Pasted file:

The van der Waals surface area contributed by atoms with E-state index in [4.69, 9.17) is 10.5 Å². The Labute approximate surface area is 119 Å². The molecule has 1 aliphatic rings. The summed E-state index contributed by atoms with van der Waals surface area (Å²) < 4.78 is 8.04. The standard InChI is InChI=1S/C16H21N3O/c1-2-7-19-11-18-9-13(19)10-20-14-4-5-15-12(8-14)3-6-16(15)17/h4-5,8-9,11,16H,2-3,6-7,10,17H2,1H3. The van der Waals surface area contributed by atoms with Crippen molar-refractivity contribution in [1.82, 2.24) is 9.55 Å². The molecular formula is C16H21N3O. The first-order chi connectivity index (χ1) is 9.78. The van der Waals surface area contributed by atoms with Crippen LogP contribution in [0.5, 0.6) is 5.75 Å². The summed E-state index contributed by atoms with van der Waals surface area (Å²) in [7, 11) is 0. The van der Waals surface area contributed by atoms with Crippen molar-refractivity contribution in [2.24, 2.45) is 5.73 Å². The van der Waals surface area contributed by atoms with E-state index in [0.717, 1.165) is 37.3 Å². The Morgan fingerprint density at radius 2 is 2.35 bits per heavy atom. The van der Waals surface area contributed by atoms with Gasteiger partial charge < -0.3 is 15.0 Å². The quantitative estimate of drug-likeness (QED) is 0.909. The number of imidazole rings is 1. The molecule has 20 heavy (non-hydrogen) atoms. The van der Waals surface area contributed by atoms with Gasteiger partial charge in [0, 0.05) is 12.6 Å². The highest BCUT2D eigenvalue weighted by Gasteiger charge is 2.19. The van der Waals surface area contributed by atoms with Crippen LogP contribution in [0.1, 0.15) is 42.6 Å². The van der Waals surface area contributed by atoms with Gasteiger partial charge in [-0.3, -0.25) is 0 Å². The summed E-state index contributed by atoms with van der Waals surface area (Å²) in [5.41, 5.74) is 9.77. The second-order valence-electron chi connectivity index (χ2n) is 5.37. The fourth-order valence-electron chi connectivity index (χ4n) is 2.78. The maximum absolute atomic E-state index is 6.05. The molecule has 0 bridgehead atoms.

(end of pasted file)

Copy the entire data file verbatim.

The van der Waals surface area contributed by atoms with E-state index in [4.69, 9.17) is 10.5 Å². The Labute approximate surface area is 119 Å². The molecule has 1 aliphatic rings. The summed E-state index contributed by atoms with van der Waals surface area (Å²) < 4.78 is 8.04. The standard InChI is InChI=1S/C16H21N3O/c1-2-7-19-11-18-9-13(19)10-20-14-4-5-15-12(8-14)3-6-16(15)17/h4-5,8-9,11,16H,2-3,6-7,10,17H2,1H3. The van der Waals surface area contributed by atoms with Crippen molar-refractivity contribution in [1.82, 2.24) is 9.55 Å². The molecular formula is C16H21N3O. The first-order chi connectivity index (χ1) is 9.78. The van der Waals surface area contributed by atoms with Crippen LogP contribution in [0.5, 0.6) is 5.75 Å². The summed E-state index contributed by atoms with van der Waals surface area (Å²) in [7, 11) is 0. The van der Waals surface area contributed by atoms with Crippen molar-refractivity contribution in [2.24, 2.45) is 5.73 Å². The van der Waals surface area contributed by atoms with E-state index in [0.717, 1.165) is 37.3 Å². The Morgan fingerprint density at radius 2 is 2.35 bits per heavy atom. The van der Waals surface area contributed by atoms with Gasteiger partial charge < -0.3 is 15.0 Å². The quantitative estimate of drug-likeness (QED) is 0.909. The number of imidazole rings is 1. The molecule has 20 heavy (non-hydrogen) atoms. The van der Waals surface area contributed by atoms with Gasteiger partial charge in [0, 0.05) is 12.6 Å². The highest BCUT2D eigenvalue weighted by Gasteiger charge is 2.19. The van der Waals surface area contributed by atoms with Crippen LogP contribution in [0.1, 0.15) is 42.6 Å². The van der Waals surface area contributed by atoms with Gasteiger partial charge in [-0.3, -0.25) is 0 Å². The summed E-state index contributed by atoms with van der Waals surface area (Å²) in [5.41, 5.74) is 9.77. The second-order valence-electron chi connectivity index (χ2n) is 5.37. The fourth-order valence-electron chi connectivity index (χ4n) is 2.78. The maximum absolute atomic E-state index is 6.05. The molecule has 0 bridgehead atoms.